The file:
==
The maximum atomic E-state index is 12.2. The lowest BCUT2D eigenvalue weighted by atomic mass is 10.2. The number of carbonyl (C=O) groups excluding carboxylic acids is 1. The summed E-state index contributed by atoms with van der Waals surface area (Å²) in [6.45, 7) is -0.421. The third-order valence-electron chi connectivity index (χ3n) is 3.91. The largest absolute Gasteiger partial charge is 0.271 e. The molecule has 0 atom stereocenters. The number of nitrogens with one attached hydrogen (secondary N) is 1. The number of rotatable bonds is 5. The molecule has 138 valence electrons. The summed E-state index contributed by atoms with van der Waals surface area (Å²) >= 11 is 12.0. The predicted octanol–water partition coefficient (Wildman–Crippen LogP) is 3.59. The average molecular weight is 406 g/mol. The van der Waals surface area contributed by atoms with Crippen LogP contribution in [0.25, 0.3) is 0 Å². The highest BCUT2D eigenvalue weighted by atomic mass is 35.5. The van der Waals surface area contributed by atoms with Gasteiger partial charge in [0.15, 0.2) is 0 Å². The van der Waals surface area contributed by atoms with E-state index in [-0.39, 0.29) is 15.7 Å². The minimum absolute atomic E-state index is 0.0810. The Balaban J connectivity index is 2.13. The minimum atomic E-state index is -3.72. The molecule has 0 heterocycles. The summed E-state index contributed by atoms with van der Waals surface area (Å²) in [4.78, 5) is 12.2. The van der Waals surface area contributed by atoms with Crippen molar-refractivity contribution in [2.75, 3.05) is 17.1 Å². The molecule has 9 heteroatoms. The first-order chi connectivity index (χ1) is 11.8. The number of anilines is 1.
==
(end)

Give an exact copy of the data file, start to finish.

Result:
The maximum atomic E-state index is 12.2. The lowest BCUT2D eigenvalue weighted by atomic mass is 10.2. The number of carbonyl (C=O) groups excluding carboxylic acids is 1. The summed E-state index contributed by atoms with van der Waals surface area (Å²) in [6.45, 7) is -0.421. The third-order valence-electron chi connectivity index (χ3n) is 3.91. The largest absolute Gasteiger partial charge is 0.271 e. The molecule has 0 atom stereocenters. The number of nitrogens with one attached hydrogen (secondary N) is 1. The number of rotatable bonds is 5. The molecule has 138 valence electrons. The summed E-state index contributed by atoms with van der Waals surface area (Å²) >= 11 is 12.0. The predicted octanol–water partition coefficient (Wildman–Crippen LogP) is 3.59. The average molecular weight is 406 g/mol. The van der Waals surface area contributed by atoms with Crippen LogP contribution in [0.25, 0.3) is 0 Å². The highest BCUT2D eigenvalue weighted by atomic mass is 35.5. The van der Waals surface area contributed by atoms with Gasteiger partial charge in [0.15, 0.2) is 0 Å². The van der Waals surface area contributed by atoms with E-state index in [-0.39, 0.29) is 15.7 Å². The minimum absolute atomic E-state index is 0.0810. The Balaban J connectivity index is 2.13. The minimum atomic E-state index is -3.72. The molecule has 0 heterocycles. The summed E-state index contributed by atoms with van der Waals surface area (Å²) in [4.78, 5) is 12.2. The van der Waals surface area contributed by atoms with Crippen molar-refractivity contribution in [2.75, 3.05) is 17.1 Å². The molecule has 9 heteroatoms. The first-order chi connectivity index (χ1) is 11.8. The number of anilines is 1.